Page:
Yes, RM450 for 150 grams of wagyu beef. But not just any wagyu, but Miyazaki wagyu. Haven't heard of it before? Well, we don't blame you because it has a quiet but god-like reputation for being one of the most premium wagyu beef in the world and we can understand why, after trying it out last Wednesday, at The Olive, Resorts World Genting.
Before we get to how it tastes, you need to know that Miyazaki wagyu is perceived to be even better than the famed Sandai Wagyu. Why is that a big deal? The stature of Japanese beef depends on the terroir – the combination of environment, weather, feed and cattle strain – which leads Japanese beef to be identified by their production region. The most recognisable wagyu internationally are the so-called Sandai Wagyu (Three Great Wagyu) farmed in the Kansai prefecture, specifically from the Kobe, Matsusaka and Ohmi regions. Farmed in the Miyazaki region of Kyushu Island, Japan, Miyazaki wagyu comes from the Kuroge Washu (Japanese Black) cattle breed.
After our sampling and to no surprise at all, we found out that Miyazaki wagyu has a string of awards to its name: 'National Wagyu Award' for two consecutive five-year terms by the Wagyu Registry Association of Japan and Japan's Prime Minister Award in 2007 (beating Kobe and Matsusaka wagyu by winning seven out of nine categories). It repeated the feat in 2012 and 2017 which made it three consecutive wins. These awards then propelled Miyazaki wagyu to been known as Japan's number one beef since.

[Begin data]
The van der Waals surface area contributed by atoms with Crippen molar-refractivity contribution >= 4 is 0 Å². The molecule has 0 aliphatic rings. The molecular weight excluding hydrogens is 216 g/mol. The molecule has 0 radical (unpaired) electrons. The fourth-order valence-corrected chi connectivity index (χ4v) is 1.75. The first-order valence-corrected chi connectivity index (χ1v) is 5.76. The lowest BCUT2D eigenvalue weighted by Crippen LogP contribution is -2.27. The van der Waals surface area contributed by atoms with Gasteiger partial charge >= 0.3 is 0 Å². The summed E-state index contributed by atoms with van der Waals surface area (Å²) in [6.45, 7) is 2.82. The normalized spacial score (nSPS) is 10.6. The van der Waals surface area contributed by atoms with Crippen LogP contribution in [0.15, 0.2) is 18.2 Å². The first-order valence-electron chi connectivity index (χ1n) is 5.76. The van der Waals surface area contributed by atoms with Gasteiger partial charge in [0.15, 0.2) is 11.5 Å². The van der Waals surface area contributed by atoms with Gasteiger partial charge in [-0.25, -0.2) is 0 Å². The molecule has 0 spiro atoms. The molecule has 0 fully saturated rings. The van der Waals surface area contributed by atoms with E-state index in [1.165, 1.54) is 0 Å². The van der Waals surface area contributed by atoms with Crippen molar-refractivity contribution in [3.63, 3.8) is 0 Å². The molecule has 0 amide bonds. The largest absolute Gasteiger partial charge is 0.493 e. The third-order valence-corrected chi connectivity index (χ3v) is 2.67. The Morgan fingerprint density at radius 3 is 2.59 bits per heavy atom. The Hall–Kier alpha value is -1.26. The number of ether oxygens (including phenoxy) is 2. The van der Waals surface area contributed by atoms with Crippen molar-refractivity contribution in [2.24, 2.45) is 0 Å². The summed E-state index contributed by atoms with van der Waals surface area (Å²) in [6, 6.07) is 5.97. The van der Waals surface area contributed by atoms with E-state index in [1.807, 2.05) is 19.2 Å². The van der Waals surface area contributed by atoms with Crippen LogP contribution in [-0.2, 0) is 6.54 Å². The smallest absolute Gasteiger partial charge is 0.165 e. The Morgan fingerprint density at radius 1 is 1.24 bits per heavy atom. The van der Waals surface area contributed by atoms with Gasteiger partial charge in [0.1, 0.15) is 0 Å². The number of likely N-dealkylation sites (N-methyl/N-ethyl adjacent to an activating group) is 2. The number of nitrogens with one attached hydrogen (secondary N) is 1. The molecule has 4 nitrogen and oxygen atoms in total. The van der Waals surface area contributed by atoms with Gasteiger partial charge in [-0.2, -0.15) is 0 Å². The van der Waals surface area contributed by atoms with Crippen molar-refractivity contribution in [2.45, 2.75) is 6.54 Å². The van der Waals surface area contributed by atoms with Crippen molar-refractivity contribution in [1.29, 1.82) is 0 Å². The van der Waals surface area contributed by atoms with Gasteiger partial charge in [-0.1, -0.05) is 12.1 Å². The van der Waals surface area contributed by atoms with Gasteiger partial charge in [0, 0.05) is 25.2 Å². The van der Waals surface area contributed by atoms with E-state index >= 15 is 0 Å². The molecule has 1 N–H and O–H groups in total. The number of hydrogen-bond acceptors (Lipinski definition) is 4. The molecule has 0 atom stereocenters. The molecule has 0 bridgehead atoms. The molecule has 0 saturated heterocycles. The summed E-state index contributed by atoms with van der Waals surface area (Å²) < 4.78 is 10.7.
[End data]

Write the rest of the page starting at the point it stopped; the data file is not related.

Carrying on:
For one, the secret to Miyazaki wagyu's succulent and rich flavour is in the low-intensity farming methods, where cattle are harvested only 4 at a time on average, after being fed on a diet of wheat/corn for 900 days, which is 8 times longer than the usual range of commercial beef. The after taste and the experience of slicing through a serving of this mouth-watering beef serving, is really friendly and warm. Is it worth the money?
We definitely think so, and it's a must-try if you're a wagyu fan because the meat is so tender and savoury, that it could make you re-define your definition of prime beef. To quote Mr. Norihito Nakanashi, owner of Miyazaki Nishinoharu Farm, "It is considered the gold standard, higher than even Kobe wagyu!"
If you're thinking of trying this exquisite Miyazaki wagyu, you've got to head to The Olive (between 6-1030pm), which is located on the Lobby Level of Genting Grand hotel. As an "Official Miyazaki Outlet", The Olive will be on hand to serve up the delicious beef but pricing will depend on the grade of the meat selected, with the Nakanishi grade being the highest. Well, are you beefed up yet?
Source from: https://thegridasia.com/appetite/have-you-tried-delicious-miyazaki-wagyu-that-costs-rm450-for-every-150g
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